Histamine is the chemical that causes many of the symptoms that we associate with allergies, so it makes sense why we treat our symptoms with medications that are called ANTI-histamines. We really need that histamine to stop doing the ugly things that lead to our allergy symptoms!

5. IgE is the root cause of common allergy diseases

This immunoglobulin plays a major role in the development of allergic asthma, allergic nasal disease, most types of sinusitis, food allergies, hives and chronic allergic skin rashes. It is also the key agent in developing severe reactions to medications and bee stings that require the use of an Epi-pen injection.

IgE and allergies represent the disease that many of us think about with true allergic disease. Although not exactly the same, feel free to use terms IgE and allergy interchangeably!


Dr. Momma discusses how IgE and allergies are the real allergy disease most of us think about and shares insightful information about how the problems occur

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Caitlin @RogersPartyof5

This was so interesting to me. I also loved your post on food intolerance vs food allergies. I’m so glad I stumbled across your blog! It is packed full of great information.

    Momma Addict

    I am so glade you are here. I am trying to roll out small pieces of allergy information at a time so it is not so overwhelming. But I think that as people understand exactly what is happening, they can better managed them. Many of my patients don’t use medications correctly because they do not understand the disease.

Michelle Kujawa

Allergies suck! I understand this personally. I have food allergies, medication allergies, and airborne allergies. My son has food allergies and airborne allergies. Our Epi Pens are never far from us. It sucks having to carry them around but our very lives depend on it.
Michelle/ Life of an Imperfect Mom

    Momma Addict

    Yes, food allergies are actually the worst because there is not real treatment. EXCEPT, many people with food allergies are improved when their other allergies are better controlled. Even if you think the grass and tree allergies are not bad, they are impact the immune system. Some people note reduced food allergy reactions after getting on appropriate medications, using saline washes and starting allergy shot for outdoor allergies. Might be something to discuss with your allergist.


Wow, great information. Thanks for sharing this!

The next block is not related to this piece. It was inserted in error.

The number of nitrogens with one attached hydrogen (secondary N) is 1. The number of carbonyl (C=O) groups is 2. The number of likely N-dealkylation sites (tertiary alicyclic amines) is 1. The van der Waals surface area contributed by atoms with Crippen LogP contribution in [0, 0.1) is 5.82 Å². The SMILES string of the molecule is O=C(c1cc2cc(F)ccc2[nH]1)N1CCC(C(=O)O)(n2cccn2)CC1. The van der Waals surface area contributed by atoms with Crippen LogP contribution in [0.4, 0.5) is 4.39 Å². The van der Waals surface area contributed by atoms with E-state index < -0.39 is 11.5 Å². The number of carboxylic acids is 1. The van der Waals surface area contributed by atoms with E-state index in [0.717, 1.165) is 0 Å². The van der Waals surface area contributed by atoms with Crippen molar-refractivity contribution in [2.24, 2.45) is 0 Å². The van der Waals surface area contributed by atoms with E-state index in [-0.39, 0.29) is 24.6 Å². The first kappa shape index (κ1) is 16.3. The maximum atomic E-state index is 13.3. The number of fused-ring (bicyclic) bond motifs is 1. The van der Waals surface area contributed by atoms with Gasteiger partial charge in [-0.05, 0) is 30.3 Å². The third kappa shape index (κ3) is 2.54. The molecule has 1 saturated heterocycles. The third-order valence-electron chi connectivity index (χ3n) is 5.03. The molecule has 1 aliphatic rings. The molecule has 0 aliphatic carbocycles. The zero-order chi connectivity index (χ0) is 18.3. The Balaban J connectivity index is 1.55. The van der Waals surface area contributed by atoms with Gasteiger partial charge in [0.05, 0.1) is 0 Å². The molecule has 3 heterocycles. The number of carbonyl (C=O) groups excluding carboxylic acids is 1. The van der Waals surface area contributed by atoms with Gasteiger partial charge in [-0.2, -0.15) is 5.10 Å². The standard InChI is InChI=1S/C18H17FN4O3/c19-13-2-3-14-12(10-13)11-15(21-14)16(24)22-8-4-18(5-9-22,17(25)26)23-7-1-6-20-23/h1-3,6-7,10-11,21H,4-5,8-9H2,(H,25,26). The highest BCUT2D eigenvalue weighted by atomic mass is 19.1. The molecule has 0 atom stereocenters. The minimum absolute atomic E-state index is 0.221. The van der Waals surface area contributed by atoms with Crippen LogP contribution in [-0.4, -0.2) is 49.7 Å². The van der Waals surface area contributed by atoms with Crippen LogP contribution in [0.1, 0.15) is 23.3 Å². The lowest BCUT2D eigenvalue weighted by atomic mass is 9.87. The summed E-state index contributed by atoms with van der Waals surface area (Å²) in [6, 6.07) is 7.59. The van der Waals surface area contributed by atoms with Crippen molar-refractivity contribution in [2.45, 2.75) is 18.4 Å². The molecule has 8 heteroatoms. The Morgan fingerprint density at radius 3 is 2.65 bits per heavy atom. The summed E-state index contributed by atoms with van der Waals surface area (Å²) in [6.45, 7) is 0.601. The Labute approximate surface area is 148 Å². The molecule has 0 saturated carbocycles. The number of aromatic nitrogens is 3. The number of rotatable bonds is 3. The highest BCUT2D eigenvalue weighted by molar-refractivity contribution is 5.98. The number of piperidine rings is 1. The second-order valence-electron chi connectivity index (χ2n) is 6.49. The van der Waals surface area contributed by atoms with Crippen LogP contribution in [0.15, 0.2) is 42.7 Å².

Debra Rodriguez

When you or a family member has a food allergy, you resign yourself to the realization that there is no cure. Though the solution seems simple eliminate the food that you are allergic to that’s anything but simple in our fast-paced lives of eating packaged and restaurant foods.

    Momma Addict

    You are correct that there is not cure. However there are many things that reduce the impact. One of them is to control the other allergies in your life that you may think are not bad. By using medications, saline washes and/or allergy shots, you “down regulate” the immune system which makes the reactions less severe. If your allergy mechanism is not running full speed, the reactions to some food allergies improved in some people. You might consider talking to your doctor about the other allergies and see if there is any work that can be done there.


I had a lot of trouble with my first born relating to intolerances and I wish I had read this, I felt often I was his only advocate and if I only knew more then I could have prevented a lot of discomfort through our trials!

    Momma Addict

    I am so sorry you had such a hard time. Many people also worry and intolerance will progress to life threatening allergy reactions. I am hopeful that my upcoming posts sharing more information about allergy and other ENT issues will be beneficial to people.Thanks for reading!

Liz F.

I never knew the science behind allergies. This is a comprehensive list that explains a lot. I didn’t know allergies run in families.


Such a great informative information about ig! I didn’t know any of this but this would definitely help with allergies by know it! Especially the different types! Didn’t know there were so many!